- POSTED: 08 Oct 2013 22:59
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China's offer of a political dialogue with Taiwan may be what beleaguered President Ma Ying-jeou needs to salvage his falling popularity.
TAIPEI: China appears to have extended a lifeline to beleaguered Taiwan President Ma Ying-jeou.
Public discontent towards Ma is mounting. With approval ratings at a record low of nine per cent, he now has the dubious honour of being the most unpopular leader in Taiwan's history.
However, he may have a shot at turning things around.
On October 6, Chinese President Xi Jinping met Vincent Siew, Taiwan's former vice president, on the sidelines of the Asia-Pacific Economic Cooperation (APEC) forum in Indonesia.
China said it was open to a political dialogue with the island for a settlement to prevent their differences being handed down "from generation to generation".
This may be what Ma needs to salvage his falling popularity.
Professor Chang Ya Chung from National Taiwan University, said: "There's a good chance that President Ma will try to seek major political breakthroughs on cross-strait relations in order to restore public support and establish his historical legacy. The two sides can sign a peace accord or they can both release a cross-strait peace declaration. These are all viable options."
Despite booming cross-strait trade, Ma had always avoided political talks with Beijing which many Taiwanese fear would undermine the island's sovereignty.
Various polls show the majority of Taiwanese favour status quo over reunification with China.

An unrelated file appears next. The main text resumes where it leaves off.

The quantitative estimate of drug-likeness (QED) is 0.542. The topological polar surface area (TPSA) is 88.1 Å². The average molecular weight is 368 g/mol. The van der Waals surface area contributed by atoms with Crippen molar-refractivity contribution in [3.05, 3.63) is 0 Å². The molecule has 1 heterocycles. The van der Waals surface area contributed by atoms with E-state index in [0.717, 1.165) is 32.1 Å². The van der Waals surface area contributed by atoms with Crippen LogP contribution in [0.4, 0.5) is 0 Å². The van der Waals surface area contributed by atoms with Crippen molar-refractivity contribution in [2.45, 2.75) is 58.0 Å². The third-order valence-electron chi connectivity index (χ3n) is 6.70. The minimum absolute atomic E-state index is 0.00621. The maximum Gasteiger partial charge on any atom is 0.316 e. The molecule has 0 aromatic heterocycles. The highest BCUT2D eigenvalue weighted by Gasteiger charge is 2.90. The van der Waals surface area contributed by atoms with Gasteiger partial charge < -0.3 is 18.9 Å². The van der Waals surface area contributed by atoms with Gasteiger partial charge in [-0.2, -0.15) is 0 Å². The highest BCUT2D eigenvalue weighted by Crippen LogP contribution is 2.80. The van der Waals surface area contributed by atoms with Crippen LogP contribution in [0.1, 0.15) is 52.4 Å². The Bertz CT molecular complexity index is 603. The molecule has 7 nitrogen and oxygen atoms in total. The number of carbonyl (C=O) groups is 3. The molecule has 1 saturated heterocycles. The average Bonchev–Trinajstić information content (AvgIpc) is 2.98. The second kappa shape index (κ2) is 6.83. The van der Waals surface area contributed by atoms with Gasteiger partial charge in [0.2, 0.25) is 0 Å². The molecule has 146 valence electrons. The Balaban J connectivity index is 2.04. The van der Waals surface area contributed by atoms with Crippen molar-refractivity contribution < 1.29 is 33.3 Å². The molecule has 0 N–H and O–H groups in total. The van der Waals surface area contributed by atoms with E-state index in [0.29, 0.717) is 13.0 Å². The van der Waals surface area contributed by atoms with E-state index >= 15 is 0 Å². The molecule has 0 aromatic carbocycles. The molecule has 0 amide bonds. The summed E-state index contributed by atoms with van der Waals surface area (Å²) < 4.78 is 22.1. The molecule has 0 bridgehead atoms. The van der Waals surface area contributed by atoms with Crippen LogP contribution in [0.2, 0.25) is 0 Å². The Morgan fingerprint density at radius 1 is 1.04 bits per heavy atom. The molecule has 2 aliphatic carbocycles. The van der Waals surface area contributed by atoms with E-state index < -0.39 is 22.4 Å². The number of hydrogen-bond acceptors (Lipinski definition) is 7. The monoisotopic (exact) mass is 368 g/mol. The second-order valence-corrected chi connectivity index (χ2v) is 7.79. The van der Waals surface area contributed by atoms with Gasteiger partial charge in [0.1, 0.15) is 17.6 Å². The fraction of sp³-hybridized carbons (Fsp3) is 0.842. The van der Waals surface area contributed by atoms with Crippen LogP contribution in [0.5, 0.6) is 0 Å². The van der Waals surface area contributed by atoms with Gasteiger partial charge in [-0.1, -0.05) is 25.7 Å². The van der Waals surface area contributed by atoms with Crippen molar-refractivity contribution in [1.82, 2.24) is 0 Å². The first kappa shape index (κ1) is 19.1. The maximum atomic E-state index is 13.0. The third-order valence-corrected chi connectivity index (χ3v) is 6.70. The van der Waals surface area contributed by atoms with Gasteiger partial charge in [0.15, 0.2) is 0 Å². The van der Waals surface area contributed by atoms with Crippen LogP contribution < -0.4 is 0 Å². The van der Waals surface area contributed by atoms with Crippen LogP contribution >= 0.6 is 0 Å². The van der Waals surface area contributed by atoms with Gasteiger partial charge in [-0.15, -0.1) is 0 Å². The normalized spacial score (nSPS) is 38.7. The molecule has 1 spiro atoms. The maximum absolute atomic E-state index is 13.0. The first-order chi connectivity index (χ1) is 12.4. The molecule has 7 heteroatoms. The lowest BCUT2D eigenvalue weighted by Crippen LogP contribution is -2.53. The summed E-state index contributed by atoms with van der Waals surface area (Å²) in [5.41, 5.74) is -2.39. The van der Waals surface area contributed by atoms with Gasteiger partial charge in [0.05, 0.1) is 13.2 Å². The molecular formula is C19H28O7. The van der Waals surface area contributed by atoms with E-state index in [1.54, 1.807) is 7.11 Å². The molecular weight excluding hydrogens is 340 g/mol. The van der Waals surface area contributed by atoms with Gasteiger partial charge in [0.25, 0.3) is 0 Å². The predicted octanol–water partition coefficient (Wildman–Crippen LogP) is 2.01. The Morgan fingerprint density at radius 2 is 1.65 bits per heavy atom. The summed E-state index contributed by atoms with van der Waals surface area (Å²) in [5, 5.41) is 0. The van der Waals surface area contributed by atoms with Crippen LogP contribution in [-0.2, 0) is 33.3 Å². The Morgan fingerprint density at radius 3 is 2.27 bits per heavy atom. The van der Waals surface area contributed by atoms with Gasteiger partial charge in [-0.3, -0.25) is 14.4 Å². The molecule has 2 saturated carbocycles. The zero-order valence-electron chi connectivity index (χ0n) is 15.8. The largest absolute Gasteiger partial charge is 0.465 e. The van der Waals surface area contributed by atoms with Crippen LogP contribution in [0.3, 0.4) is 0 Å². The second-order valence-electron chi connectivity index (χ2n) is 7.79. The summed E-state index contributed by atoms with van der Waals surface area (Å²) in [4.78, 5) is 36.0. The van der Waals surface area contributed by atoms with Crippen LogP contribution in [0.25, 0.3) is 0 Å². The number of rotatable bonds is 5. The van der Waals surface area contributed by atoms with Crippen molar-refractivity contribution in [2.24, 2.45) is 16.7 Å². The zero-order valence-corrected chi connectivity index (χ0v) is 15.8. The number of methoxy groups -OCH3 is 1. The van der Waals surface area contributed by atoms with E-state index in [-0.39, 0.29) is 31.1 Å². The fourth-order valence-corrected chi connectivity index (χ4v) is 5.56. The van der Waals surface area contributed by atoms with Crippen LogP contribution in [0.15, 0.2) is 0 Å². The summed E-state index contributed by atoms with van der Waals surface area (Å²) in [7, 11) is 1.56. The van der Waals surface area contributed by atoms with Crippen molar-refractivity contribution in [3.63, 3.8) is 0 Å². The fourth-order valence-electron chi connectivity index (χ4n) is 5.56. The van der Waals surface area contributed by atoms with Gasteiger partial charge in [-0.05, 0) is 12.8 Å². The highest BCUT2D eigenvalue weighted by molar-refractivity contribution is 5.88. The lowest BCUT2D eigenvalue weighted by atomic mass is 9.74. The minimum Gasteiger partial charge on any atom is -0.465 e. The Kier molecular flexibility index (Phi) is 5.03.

However, with Beijing turning up the heat, analysts said Ma may have little choice but to rise to the challenge.
Some fear he may be forced to make more political concessions than necessary but analysts said that concern is far from imminent.
Professor Chang said: "If President Ma gives in to Beijing too much, he won't be able to seal the deal. Even if the peace accord is signed, what we can expect is first of all, it will still require approval from parliament.
“Secondly, the opposition DPP (Democratic Progressive Party) will demand a referendum over the issue. If he signs something that is perceived as too much of a compromise, not only would it not get approved, it would also hurt the image of President Ma and the KMT (Kuomintang)."
George Tsai, a political scientist at Chinese Cultural University, said: "It doesn't seem like China would take advantage of Taiwan's current internal political divide to maximize its own political gains. Beijing would still follow its existing Taiwan policy. If both leaders can benefit from starting political talks, they're likely to head towards a win-win situation."
This would be seen as another breakthrough in cross-strait relations for the ruling KMT but analysts said it may not be enough to ensure victory in elections next year.
"Even without the KMT's political infighting, the party is likely to lose the elections. The only thing is how many votes it will lose by," said Tsai.
He added: "There's clearly a growing sense of detachment between the government and its people. So far, the government has not come up with any effective measures to improve the island's economy.
"It would be hard to do even if it tried but the feeling of frustration among the public is strong. Under the circumstances, the KMT is not likely to win the elections."
Now the two sides are widely anticipating an historic meeting between Ma and Xi at next year's APEC summit.
Yet, for the meeting to actually take place, analysts said it will depend on what Taiwan is willing to bring to the negotiating table.